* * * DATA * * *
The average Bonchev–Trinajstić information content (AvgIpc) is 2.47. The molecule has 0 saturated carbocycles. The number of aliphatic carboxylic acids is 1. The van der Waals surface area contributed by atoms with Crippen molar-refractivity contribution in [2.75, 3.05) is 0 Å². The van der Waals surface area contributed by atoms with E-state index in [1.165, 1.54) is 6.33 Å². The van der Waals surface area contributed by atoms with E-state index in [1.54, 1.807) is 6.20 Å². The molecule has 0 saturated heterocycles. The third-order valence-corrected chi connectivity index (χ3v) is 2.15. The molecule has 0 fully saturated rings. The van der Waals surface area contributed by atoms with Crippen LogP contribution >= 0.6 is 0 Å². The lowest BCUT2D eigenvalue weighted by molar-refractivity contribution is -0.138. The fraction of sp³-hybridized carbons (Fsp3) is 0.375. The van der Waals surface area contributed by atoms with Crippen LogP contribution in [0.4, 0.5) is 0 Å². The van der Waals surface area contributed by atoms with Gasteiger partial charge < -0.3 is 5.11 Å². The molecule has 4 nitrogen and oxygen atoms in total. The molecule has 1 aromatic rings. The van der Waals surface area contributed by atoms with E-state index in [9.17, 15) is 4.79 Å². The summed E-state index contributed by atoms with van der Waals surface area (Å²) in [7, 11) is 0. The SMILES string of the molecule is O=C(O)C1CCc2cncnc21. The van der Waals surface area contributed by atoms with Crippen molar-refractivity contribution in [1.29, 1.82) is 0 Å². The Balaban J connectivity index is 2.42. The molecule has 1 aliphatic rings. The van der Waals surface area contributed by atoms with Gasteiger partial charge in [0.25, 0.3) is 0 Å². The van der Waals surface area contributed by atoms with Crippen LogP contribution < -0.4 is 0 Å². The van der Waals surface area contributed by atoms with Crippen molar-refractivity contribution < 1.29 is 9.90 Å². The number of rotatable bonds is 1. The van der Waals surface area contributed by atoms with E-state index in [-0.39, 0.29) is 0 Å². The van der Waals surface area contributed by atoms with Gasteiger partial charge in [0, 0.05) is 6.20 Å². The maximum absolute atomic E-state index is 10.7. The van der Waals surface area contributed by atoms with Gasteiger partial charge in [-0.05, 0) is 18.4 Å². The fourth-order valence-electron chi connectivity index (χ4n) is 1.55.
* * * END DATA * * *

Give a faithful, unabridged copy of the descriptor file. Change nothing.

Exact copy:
The average Bonchev–Trinajstić information content (AvgIpc) is 2.47. The molecule has 0 saturated carbocycles. The number of aliphatic carboxylic acids is 1. The van der Waals surface area contributed by atoms with Crippen molar-refractivity contribution in [2.75, 3.05) is 0 Å². The van der Waals surface area contributed by atoms with E-state index in [1.165, 1.54) is 6.33 Å². The van der Waals surface area contributed by atoms with E-state index in [1.54, 1.807) is 6.20 Å². The molecule has 0 saturated heterocycles. The third-order valence-corrected chi connectivity index (χ3v) is 2.15. The molecule has 0 fully saturated rings. The van der Waals surface area contributed by atoms with Crippen LogP contribution >= 0.6 is 0 Å². The lowest BCUT2D eigenvalue weighted by molar-refractivity contribution is -0.138. The fraction of sp³-hybridized carbons (Fsp3) is 0.375. The van der Waals surface area contributed by atoms with Crippen LogP contribution in [0.4, 0.5) is 0 Å². The van der Waals surface area contributed by atoms with Gasteiger partial charge < -0.3 is 5.11 Å². The molecule has 4 nitrogen and oxygen atoms in total. The molecule has 1 aromatic rings. The van der Waals surface area contributed by atoms with E-state index in [9.17, 15) is 4.79 Å². The summed E-state index contributed by atoms with van der Waals surface area (Å²) in [7, 11) is 0. The SMILES string of the molecule is O=C(O)C1CCc2cncnc21. The van der Waals surface area contributed by atoms with Crippen molar-refractivity contribution in [1.29, 1.82) is 0 Å². The Balaban J connectivity index is 2.42. The molecule has 1 aliphatic rings. The van der Waals surface area contributed by atoms with Gasteiger partial charge in [0.25, 0.3) is 0 Å². The van der Waals surface area contributed by atoms with Crippen LogP contribution < -0.4 is 0 Å². The van der Waals surface area contributed by atoms with Crippen molar-refractivity contribution < 1.29 is 9.90 Å². The number of rotatable bonds is 1. The van der Waals surface area contributed by atoms with E-state index in [-0.39, 0.29) is 0 Å². The van der Waals surface area contributed by atoms with Gasteiger partial charge in [0, 0.05) is 6.20 Å². The maximum absolute atomic E-state index is 10.7. The van der Waals surface area contributed by atoms with Gasteiger partial charge in [-0.05, 0) is 18.4 Å². The fourth-order valence-electron chi connectivity index (χ4n) is 1.55.